MY MEMORIES OF LIFE IN THE BENALLA CAMP
(This story was edited and permission was only granted to use it on 13/11/2019 via email.)
My name is Irena Slusarczyk and this is my recollection of my life in Benalla MAC.
My mother Tosia (Antonina) was a single unmarried mother, 23 years old at the time and I was 3 year old when we left the camp in Neustadt, Germany when we started our journey to Australia. I was born in Lubeck, Germany. Mother was deported to Germany for forced labour in 1942.
Mother was advised by her father, against repatriation to Poland; her father was a mason living nearby Krakow with his family and her brother Franek, was a mason like his father, was living in Scotland and then moved on to Manchester, UK. Her brother lives in Wales , U.K. today with his wife and son.
We were approved to board on the ship Skaugum 111, ex Naples on 2nd March 1950 having been cleared to proceed . Mother and I had medical checks, were kept longer in Naples for some weeks until I recovered from chicken pox; mother was passed as ‘fit for work’ in Australia.
On 28th March 1950 we had arrived in Sydney and were transferred to Bonegilla camp and then transferred to a farm in Bowning, NSW; mother was allocated for domestic work for a farmer’s wife. We were there for a short time, have little memory of this.
On the 26.12.50 we returned to Bonegilla; transferred to Immigration Holding Centre Uranquity on 26.1.51 then transferred back to Bonegilla on 13.10.51 after H.C. Uranquity was closed down. We again, were transferred to the Bonegilla camp, my brother Robert was born in Albury Hospital. Finally on the 30.4.52 we were transferred to the Holding Centre in Benalla - we had arrived to stay for the duration until the camp was closed in November 1967. A sad and worrying time for many who had to leave their sanctuary.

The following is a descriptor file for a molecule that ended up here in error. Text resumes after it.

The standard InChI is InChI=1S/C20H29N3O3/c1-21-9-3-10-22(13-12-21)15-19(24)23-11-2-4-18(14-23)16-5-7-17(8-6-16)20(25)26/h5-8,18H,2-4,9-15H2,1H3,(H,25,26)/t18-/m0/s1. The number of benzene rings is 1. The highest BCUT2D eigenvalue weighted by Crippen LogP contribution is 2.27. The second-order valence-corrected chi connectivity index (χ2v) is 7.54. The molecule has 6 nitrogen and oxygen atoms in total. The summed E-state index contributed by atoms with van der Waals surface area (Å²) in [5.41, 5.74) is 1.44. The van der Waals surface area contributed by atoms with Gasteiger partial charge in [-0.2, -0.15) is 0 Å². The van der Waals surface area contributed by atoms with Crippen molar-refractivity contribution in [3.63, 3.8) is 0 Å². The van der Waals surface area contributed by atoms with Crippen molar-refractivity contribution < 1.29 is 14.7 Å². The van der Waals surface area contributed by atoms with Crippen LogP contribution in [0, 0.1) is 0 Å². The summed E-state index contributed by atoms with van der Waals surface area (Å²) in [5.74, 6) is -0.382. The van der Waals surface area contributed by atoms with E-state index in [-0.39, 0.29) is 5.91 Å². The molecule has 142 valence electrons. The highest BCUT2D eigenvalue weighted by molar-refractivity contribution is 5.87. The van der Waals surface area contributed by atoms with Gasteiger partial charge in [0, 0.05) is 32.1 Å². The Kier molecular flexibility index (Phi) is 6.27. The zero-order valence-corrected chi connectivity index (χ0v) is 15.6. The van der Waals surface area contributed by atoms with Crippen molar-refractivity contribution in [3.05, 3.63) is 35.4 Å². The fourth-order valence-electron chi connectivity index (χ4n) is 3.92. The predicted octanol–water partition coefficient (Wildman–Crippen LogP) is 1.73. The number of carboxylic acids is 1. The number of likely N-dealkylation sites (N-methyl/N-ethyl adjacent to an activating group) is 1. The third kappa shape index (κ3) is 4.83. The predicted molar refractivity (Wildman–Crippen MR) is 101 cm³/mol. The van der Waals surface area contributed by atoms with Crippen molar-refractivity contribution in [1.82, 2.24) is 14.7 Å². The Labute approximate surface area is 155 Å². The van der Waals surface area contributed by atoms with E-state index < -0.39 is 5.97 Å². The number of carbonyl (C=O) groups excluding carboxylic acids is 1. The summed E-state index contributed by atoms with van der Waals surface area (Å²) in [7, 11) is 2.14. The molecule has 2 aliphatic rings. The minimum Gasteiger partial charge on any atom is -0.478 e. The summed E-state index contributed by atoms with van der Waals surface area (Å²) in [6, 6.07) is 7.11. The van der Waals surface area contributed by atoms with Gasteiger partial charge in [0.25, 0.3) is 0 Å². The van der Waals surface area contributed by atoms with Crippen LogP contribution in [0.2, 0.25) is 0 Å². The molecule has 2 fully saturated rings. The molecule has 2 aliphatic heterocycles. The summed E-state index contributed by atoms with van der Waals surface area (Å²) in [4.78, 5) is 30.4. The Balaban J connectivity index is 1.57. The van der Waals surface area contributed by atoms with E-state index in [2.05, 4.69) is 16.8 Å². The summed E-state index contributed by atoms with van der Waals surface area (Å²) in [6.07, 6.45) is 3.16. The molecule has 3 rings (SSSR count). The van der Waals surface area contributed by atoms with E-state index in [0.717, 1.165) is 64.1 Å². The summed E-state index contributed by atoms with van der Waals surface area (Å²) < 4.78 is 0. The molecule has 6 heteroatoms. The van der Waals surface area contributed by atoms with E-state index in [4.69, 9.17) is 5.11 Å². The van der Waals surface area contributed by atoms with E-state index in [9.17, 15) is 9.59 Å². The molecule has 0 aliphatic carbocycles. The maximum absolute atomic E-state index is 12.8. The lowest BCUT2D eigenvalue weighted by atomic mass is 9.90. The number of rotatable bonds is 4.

We had a choice of friends and there was so many of us; we run wild on the camp grounds, quite safe, secure and protected; all of the mothers around corrected our behaviour and directed us as was required.
It was a great life for most of the children, we had so much freedom and some of our mothers gave us more freedom and held very loose leashes on their children.
I was one of the lucky independent, noisy, active camp kids. The people we grew up with, our life experiences in the camp, has made us who we are today. Certainly, I do not regret the way I grew up in our Spartan accommodation, our poverty, lack of resources available for adults or the children. We grew a strong back-bone and learnt how to cope with almost everything in life – we had strong mothers as a prime example for us! We had to be seen as tough, not to take abuse/harassment and learnt to defend and look after ourselves. It had to be done this way. After all, life was tough and a struggle.